Couple upgrades longtime storage business near Howell, plans to expand
Husband and wife Jim and Carey Abraham have purchased and upgraded a few storage businesses in Michigan over the years.
Their latest venture is near the intersection of Interstate 96 and D-19 near Howell.
The couple purchased McGowan Mini Storage at 1650 Pinckney Road/D-19 in Marion Township, renaming it Howell Storage, last summer.
Jim Abraham said they have invested hundreds of thousands of dollars in improvements to the business so far, and they plan to expand it by 50 to 70 additional storage units, pending approvals from township officials. The business currently features more than 300 units.
“We’ve kind of figured out a good method of not only buying (storage) businesses but turning them around,” Jim said.
Years ago, Carey’s parents, who owned a self-storage business, suggested the couple get into the industry.
Jim said he owned a power coating manufacturing business that he closed in the early 2000s.
When he sold off the real estate, “I came away with a nest egg,” he said.
The Abrahams still operate the first storage business they bought: Abe’s Storage in Holly.
“It was bank-owned and we bought that and turned it around,” he said.
They also purchased a second location, Abe’s Storage North, nearby in Grand Blanc, which was also bank-owned and in need of rehabilitation.
Jim said they wanted to expand to Livingston County, partially because he used to live in Hartland Township and was aware of new residential and commercial development going on in the county. They currently reside in White Lake.
“When you research Livingston County, you can see there is a lot of growth,” he said.
Carey said she expects new residential development near Howell Storage will bring an increased demand for storage units.
“We’re at like 90% capacity, and with new neighborhoods, we have to be prepared,” she said.
They anticipate constructing more units on Howell Storage’s property will cost somewhere between $400,000 to $800,000.
“If it goes through, the (additional) units will be ready this fall,” Jim said.
Improvements they have already made include building repairs, surveillance cameras, 160 new outdoor LED lights, new fencing and signage and a new automatic gate that allows them to disarm it remotely for customers who want to access their units after hours.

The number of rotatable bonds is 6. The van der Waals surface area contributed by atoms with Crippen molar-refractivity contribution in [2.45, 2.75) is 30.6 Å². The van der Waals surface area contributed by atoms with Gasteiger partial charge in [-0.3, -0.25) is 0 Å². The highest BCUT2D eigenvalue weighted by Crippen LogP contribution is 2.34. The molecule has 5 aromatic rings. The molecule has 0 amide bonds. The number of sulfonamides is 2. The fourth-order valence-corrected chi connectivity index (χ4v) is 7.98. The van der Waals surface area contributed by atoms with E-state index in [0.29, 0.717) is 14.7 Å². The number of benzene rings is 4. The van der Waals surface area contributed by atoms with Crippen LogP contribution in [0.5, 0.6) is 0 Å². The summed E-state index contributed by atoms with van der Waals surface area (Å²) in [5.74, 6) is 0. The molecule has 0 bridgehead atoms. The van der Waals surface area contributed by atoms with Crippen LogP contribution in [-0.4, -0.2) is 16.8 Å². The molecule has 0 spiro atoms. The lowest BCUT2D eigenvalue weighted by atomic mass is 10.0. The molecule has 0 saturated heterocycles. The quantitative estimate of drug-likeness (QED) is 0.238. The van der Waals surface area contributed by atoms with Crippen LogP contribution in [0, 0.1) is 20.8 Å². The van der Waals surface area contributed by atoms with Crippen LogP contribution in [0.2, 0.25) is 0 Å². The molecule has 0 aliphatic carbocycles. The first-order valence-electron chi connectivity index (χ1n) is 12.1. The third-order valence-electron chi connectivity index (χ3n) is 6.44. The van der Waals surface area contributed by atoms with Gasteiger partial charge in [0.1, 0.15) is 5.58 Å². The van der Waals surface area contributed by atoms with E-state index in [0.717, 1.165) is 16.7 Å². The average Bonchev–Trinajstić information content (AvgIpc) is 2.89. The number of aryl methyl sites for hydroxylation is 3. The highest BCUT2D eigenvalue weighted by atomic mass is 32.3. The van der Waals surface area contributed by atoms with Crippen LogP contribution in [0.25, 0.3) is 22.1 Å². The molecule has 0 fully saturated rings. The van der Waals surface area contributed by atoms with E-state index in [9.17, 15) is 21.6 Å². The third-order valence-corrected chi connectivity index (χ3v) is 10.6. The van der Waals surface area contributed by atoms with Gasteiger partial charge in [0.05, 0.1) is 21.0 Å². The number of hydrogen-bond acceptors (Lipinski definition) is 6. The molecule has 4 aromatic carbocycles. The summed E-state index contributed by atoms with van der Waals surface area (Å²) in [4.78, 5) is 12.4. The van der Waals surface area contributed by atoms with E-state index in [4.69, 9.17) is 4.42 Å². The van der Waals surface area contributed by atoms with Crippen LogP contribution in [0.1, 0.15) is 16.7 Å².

“I’ll answer the phone 24 hours a day,” Jim said.
Looking toward the future, the Abrahams say they will consider adding climate-controlled units.
Howell Storage also offers secure outdoor parking for cars, boats, camper trailers and motorhomes.
Original owner Don McGowan built the business in 1980s.
Jim said McGowan is still involved with Michigan Cemetery Monuments, a business that has office space within the storage unit business.
‘A very strange year’
Purchasing and taking over operations of a business during a pandemic had challenging moments, but overall, the Abrahams said it was a good investment.
“We’ve had a very strange year, but this business is fairly stable through peaks and valleys,” Jim said.
Their storage unit businesses were impacted by changes in people’s behaviors.
“In the spring move-out season, that move-out was more amplified than normal. Moving and storage was deemed essential,” he said.
But a dip in business in late spring to early summer, which he says is when a lot of people move in, “hurt us.”
During the pandemic, the Abrahams suspended auctions of storage units that customers could no longer afford.
“We asked them, ‘how much can you pay?’ Not many business owners did that,” Jim said.
“By summertime, business came back, at the time we closed on this place. But it did speed up our timeline for making improvements.”
The Abrahams said Small Business Administration financing helped them feel more comfortable with taking on the risk of purchasing a new business.
Commercial lender Matthew Schroeder, who is with Flint-based Financial Plus Credit Union, helped the Abrahams secure financing, according to a release from the company.
“With COVID, we were a little scared. The SBA financing for this project made it less risky. They made a lot of fail-safes, which gave us the confidence to move forward,” Jim said.
Contact Livingston Daily reporter Jennifer Timar at [email protected] Follow her on Twitter @jennifer_timar.
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